May 3, 2014

Owls Want Loving Too. Ethno-ornithology from Zambian schoolchildren

This fascinating piece of ethnoornithological research explores the knowledge and beliefs of and about Owls by secondary and primary school-children in Zambia. I'd love to know if any of the students went on to become biologists or natural history workers later in life.

Bob Gosford — Likes birds and people, not necessarily in that order.

Bob Gosford

Likes birds and people, not necessarily in that order.

A few days ago a colleague over at the Ethnoornithology Research and Study Group uploaded a link to a fascinating piece of ethnoornithological research done in Zambia in the early 1990's by the Zambian Ornithological Society, now known as BirdWatch Zambia. The good people of the ZOS decided that they wanted to better understand how children appreciated - and what they knew about - Owls. As the Foreword to this modest publication notes, Owls:
...are killed by all kinds of people. They are killed by farmers, villagers and townspeople. The ornithologists wanted to know why. They wanted to know other things as well. Do all people have the same fear of owls? Do the people of Northern Province have the same fears as people from Eastern Province? Do people in Chipepo tell the same stories as people from Kasama? How could the ornithologists find answers to all these questions?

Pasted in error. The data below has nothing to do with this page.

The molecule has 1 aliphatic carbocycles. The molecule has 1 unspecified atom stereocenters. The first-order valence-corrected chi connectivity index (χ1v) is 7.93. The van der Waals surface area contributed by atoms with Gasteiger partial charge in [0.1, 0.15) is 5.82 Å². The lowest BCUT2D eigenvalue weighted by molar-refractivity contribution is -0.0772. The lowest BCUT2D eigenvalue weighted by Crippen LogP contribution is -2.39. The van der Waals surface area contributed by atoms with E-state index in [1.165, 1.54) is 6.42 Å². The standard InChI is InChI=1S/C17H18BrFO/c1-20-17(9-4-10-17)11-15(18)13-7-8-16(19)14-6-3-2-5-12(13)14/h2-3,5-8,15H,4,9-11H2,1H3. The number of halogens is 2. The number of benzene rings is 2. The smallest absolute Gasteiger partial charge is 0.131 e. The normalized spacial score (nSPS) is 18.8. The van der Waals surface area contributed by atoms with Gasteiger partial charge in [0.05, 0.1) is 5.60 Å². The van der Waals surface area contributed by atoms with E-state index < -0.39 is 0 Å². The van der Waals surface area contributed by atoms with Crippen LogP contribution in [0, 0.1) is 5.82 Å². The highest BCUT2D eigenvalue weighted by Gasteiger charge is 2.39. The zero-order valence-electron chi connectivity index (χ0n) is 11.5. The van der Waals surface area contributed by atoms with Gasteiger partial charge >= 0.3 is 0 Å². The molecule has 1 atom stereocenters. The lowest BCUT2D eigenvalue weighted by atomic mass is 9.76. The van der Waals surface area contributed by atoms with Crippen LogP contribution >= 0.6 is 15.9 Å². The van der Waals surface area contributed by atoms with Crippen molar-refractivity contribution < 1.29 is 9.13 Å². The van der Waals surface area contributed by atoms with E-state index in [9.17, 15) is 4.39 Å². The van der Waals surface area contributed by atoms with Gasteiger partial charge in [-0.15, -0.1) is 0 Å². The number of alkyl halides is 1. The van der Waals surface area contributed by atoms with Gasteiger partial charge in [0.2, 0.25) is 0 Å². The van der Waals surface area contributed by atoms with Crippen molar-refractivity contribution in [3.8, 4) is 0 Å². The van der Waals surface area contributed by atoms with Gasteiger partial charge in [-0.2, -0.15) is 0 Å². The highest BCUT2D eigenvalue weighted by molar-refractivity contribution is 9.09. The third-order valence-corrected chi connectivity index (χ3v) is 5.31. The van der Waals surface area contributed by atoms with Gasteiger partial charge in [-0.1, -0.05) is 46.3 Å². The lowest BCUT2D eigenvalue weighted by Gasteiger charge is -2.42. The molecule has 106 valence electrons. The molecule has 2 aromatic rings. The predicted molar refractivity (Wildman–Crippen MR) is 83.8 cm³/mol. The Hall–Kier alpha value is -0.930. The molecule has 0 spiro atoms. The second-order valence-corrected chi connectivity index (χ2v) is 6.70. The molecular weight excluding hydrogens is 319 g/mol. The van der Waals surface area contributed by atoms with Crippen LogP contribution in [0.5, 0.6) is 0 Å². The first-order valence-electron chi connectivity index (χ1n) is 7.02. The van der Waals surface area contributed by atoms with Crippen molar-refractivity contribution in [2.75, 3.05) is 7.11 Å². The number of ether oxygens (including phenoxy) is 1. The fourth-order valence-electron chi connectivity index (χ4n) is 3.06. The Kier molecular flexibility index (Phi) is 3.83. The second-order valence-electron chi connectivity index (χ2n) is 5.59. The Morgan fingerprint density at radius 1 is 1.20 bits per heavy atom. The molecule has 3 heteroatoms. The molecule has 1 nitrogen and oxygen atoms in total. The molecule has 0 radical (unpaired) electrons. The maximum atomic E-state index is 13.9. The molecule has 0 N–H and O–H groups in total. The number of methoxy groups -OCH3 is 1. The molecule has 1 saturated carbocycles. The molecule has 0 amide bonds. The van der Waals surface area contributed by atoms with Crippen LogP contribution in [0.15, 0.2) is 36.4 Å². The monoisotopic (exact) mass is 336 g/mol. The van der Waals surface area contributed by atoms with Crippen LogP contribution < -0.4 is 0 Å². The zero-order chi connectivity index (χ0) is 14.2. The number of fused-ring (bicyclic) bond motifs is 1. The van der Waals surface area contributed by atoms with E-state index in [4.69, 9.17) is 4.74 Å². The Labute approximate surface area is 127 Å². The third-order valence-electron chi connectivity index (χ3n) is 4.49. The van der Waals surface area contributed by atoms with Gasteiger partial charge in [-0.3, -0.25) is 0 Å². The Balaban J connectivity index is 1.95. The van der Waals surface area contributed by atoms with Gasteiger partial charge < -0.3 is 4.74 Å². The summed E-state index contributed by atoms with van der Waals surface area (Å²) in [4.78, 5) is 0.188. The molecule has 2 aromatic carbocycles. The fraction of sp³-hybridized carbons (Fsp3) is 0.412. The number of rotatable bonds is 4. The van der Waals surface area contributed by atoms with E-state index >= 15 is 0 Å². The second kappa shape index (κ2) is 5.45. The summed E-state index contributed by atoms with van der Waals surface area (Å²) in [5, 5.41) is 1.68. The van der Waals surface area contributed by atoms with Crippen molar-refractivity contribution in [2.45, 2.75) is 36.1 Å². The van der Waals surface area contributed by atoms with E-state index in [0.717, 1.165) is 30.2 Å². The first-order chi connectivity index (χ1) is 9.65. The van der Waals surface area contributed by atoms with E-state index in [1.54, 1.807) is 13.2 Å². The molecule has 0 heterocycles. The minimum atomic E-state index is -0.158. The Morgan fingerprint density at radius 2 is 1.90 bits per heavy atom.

The Society figured the best way to hear what children thought about birds was to ask them to write and draw what they knew of this most charismatic family of birds..
School children could help. During the holidays they could go home and ask their elders some questions about owls. The answers could be written down and sent to the Zambian Ornithological Society. What about young children? Young children are not able to write a lot of things. Young children like drawing. They, too, could take part, by sending their drawings to the ornithologists. This is how children from all over Zambia became a part of the Owls Want Loving Survey. One result is this book, written by Secondary School pupils and illustrated by Primary School pupils.

There is a very serious message to this book that treads the boundary between scientific "facts" and traditional knowledge.

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